Figure 3: Illustrating the entire network with open source components and additions offered by The Things Industries
As the traffic on the network increases, more gateways need to be placed by the community. Additional gateways will not only add redundancy to the network, but it will also add capacity. With more gateway, the distance between end devices and gateways is smaller. For shorter distances faster data rates can be used. This lowers airtime and thus channel utilization, having an exponential effect on network capacity. Our ADR (adaptive data rate) algorithm does this scaling automatically.
Figure 4: Illustrating Gateway Coverage
The microservices are scaled horizontally around the world for redundancy and keeping data as close to the gateways and applications as possible. In busier regions, the services are also scaled vertically. The Things Network Foundation works closely with community partners to distribute traffic to donated network infrastructure; adding even more capacity, taking dependency from the Foundation’s infrastructure and complying with regulations on data that is not allowed to leave certain countries.
Figure 5: Scaling Microservices Vertically
Next to the public community network, the components can be deployed for private networks in a hosted environment (Figure 6). This creates a platform for people and organizations to host the microservices privately, while still being able to leverage the global network. The routing services can run in private domains, and we're working hard to make these private networks exchange traffic with the public community network. This means that your network contributes packets to the public network, while leveraging it for extra coverage. Because the routing services are going to be hosted, you can also form a chain of technology where the quality and level of security can be controlled. You can even configure the components in such a way that the data packets never leave your domain.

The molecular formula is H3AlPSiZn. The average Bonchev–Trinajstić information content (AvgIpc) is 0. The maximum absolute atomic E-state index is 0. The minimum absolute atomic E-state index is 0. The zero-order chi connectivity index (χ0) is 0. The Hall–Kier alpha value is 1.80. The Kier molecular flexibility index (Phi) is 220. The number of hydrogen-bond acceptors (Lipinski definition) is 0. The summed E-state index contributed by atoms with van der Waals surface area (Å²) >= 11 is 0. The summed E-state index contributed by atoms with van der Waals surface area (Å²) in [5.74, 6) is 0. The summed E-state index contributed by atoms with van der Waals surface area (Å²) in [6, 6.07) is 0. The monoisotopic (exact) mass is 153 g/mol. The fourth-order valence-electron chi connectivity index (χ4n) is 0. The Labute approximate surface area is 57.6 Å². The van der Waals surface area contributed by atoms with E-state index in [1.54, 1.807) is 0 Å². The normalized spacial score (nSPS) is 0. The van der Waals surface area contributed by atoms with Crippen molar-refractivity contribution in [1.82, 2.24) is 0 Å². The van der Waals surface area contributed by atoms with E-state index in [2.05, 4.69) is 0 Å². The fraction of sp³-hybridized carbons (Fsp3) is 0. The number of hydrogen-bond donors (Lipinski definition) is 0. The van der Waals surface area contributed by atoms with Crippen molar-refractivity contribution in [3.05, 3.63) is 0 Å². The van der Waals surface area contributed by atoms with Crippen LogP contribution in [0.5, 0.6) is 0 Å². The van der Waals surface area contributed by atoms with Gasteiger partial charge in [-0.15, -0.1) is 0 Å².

Figure 6: Private networks in a hosted environment
Instead of running all the network components, you can also run just the handler in your application domain. This allows for the encryption and decryption of application payloads to be performed within your own domain, leveraging the end-to-end security capability of LoRaWAN. This is a unique feature of The Things Network.
Figure 7: Running Handler in Application Domain
The public community network is free to use and comes without any guarantee, even though it has been proven to be stable. Businesses migrating to commercial services using the same network components, can now get a guaranteed service level, maintenance and support. The Things Industries provides these services, both for on-premises installation as well as a fully hosted pay-as-you-go model.
The Things Network is continuously in development. If you’re interested in seeing or contributing to our codebase, take a look at https://github.com/TheThingsNetwork. Soon we will be releasing our new roadmap for 2017/2018. Keep an eye on the forum.
Join the dicussion on the Forum about our architecture or send me a mail: firstname.lastname@example.org